The call for submissions for our latest books, the Hipflask Series, is open until 25th October 2021. These are unusual titles, even by Sidekick standards, so we’ve put together a series of short posts, one for each of the four books, breaking down the ideas and influences behind the book and what we’re looking for from you. This time we’re squinting and spying to find the covert comms in the texts all around us, with…
What’s the big idea?
“I carry my unwritten poems in cipher on my face!”
– George Eliot
We all want to be in on a secret, to have some subtle inside knowledge that gives us mastery over a subject. It’s the root of conspiracy theories, espionage and even honest translation. Just as we look for faces in everyday objects, even if the original author hasn’t planted a message in their work for someone to find, chances are we’ll spot one anyway.
Who and what gave us the idea for this book?
There’s a rich tradition of text-bothering in literature, and we’ve been keen to revisit this theme since our micro-anthology Korsakoff’s Paper Chain, which saw a hapless Meccano manual burned, eaten and dissolved, then painstakingly restored by poets making their best guess at its contents.
What are we looking for in submissions?
We’re after two different kinds of text for this title: firstly, pieces which conceal, typographically, a hidden message which an average reader stands a good chance of being able to figure out. Each piece should be no longer than 250 words, 25 lines of verse, or one page (see template for page size).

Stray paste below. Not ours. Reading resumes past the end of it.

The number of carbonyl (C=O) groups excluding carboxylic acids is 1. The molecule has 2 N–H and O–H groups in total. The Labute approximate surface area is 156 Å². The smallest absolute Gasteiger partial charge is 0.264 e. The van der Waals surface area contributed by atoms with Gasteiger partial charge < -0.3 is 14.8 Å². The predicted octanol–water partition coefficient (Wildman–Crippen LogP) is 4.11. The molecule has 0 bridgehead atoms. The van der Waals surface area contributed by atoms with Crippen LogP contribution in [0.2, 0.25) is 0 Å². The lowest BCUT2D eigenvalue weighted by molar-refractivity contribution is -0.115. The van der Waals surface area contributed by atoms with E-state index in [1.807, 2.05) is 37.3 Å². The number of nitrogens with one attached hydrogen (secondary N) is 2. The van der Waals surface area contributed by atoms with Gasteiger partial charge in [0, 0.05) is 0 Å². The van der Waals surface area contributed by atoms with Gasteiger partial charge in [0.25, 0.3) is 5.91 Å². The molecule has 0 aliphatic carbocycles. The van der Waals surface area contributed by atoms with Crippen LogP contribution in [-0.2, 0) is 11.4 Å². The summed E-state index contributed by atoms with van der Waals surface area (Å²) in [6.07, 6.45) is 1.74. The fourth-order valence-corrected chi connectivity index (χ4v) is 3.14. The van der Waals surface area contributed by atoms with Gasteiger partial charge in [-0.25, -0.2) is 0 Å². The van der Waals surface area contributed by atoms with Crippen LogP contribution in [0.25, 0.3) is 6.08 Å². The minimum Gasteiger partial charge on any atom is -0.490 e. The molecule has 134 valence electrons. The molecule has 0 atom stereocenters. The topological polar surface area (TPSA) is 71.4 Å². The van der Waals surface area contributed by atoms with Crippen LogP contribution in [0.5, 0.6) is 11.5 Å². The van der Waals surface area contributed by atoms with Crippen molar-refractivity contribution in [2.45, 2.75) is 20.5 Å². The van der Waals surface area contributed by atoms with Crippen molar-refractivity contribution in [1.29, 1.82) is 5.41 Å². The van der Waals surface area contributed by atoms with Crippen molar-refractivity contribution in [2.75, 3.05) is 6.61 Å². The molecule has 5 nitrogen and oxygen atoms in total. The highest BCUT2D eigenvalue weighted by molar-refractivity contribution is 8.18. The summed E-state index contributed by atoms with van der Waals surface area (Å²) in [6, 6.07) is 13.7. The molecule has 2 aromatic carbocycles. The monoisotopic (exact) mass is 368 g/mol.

Secondly, we want your discoveries of hidden messages inside existing texts. You can send us high-res scans of texts you have annotated, blocked out or doctored to reveal the message, or you can send us an image accompanied by an explanatory text. The explanation should be no longer than 250 words, 25 lines of verse, or one page (see template for page size). The image should fit on one page. Bear in mind that the book will be printed in black and white.
There may be copyright issues with reproducing some texts, and we will have to examine these on an as-they-come basis. We recommend using texts that are in the public domain.
Please send us no more than three pieces per individual submission.
What are we not looking for?
Brand names, fleeting trends and adult content. We want the Hipflasks to be as enjoyable 20 years from now as they are today, and we want to take them to as large an audience as possible.
Where to look for inspiration?
• The New York Public Library has an excellent selection of text and image erasure art: https://www.nypl.org/blog/2015/04/20/erasure-literature
• Spycraft of all kinds, e.g. singer Josephine Baker’s secret messages to the French resistance, written in invisible ink on her sheet music.
• Vladimir Nabokov’s genre-dodging Pale Fire chooses not to deface or erase its core text (a poem by the fictional writer John Shade), but instead drowns it out with the pompous footnotes of his narrator, Shade scholar Charles Kinbote.
• Writing Through The Cantos by John Cage takes a typically disruptive approach to Ezra Pound’s opus, as Cage seeks and caps up the author’s name hiding in various lines: